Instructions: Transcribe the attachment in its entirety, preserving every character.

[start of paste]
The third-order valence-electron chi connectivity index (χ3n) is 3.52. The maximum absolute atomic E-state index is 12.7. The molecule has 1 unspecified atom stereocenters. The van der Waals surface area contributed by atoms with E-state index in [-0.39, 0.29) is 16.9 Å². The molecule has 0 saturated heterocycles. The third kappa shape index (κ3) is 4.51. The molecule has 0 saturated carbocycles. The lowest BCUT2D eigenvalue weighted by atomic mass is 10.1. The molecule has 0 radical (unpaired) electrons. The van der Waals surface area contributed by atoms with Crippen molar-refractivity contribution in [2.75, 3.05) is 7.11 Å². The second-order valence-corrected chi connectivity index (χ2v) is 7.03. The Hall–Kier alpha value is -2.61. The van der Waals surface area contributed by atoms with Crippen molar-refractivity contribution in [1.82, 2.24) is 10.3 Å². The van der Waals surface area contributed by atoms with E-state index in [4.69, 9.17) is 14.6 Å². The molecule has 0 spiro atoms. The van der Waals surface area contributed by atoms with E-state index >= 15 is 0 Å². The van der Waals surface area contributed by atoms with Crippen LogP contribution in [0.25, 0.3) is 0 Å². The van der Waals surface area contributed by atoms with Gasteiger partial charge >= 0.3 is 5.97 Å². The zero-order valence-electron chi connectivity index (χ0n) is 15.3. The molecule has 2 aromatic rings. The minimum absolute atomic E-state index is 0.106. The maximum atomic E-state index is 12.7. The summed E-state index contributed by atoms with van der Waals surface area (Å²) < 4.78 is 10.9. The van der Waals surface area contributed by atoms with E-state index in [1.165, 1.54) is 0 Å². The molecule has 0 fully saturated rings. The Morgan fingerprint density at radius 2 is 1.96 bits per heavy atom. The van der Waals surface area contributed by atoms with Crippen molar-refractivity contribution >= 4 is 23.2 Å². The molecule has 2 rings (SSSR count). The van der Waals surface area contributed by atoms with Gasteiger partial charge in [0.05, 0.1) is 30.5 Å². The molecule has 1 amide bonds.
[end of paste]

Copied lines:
The third-order valence-electron chi connectivity index (χ3n) is 3.52. The maximum absolute atomic E-state index is 12.7. The molecule has 1 unspecified atom stereocenters. The van der Waals surface area contributed by atoms with E-state index in [-0.39, 0.29) is 16.9 Å². The molecule has 0 saturated heterocycles. The third kappa shape index (κ3) is 4.51. The molecule has 0 saturated carbocycles. The lowest BCUT2D eigenvalue weighted by atomic mass is 10.1. The molecule has 0 radical (unpaired) electrons. The van der Waals surface area contributed by atoms with Crippen molar-refractivity contribution in [2.75, 3.05) is 7.11 Å². The second-order valence-corrected chi connectivity index (χ2v) is 7.03. The Hall–Kier alpha value is -2.61. The van der Waals surface area contributed by atoms with Crippen molar-refractivity contribution in [1.82, 2.24) is 10.3 Å². The van der Waals surface area contributed by atoms with E-state index in [4.69, 9.17) is 14.6 Å². The molecule has 0 spiro atoms. The van der Waals surface area contributed by atoms with E-state index >= 15 is 0 Å². The van der Waals surface area contributed by atoms with Crippen LogP contribution in [0.25, 0.3) is 0 Å². The van der Waals surface area contributed by atoms with Gasteiger partial charge >= 0.3 is 5.97 Å². The zero-order valence-electron chi connectivity index (χ0n) is 15.3. The molecule has 2 aromatic rings. The minimum absolute atomic E-state index is 0.106. The maximum atomic E-state index is 12.7. The summed E-state index contributed by atoms with van der Waals surface area (Å²) < 4.78 is 10.9. The van der Waals surface area contributed by atoms with E-state index in [1.165, 1.54) is 0 Å². The molecule has 0 fully saturated rings. The Morgan fingerprint density at radius 2 is 1.96 bits per heavy atom. The van der Waals surface area contributed by atoms with Crippen molar-refractivity contribution >= 4 is 23.2 Å². The molecule has 2 rings (SSSR count). The van der Waals surface area contributed by atoms with Gasteiger partial charge in [0.05, 0.1) is 30.5 Å². The molecule has 1 amide bonds.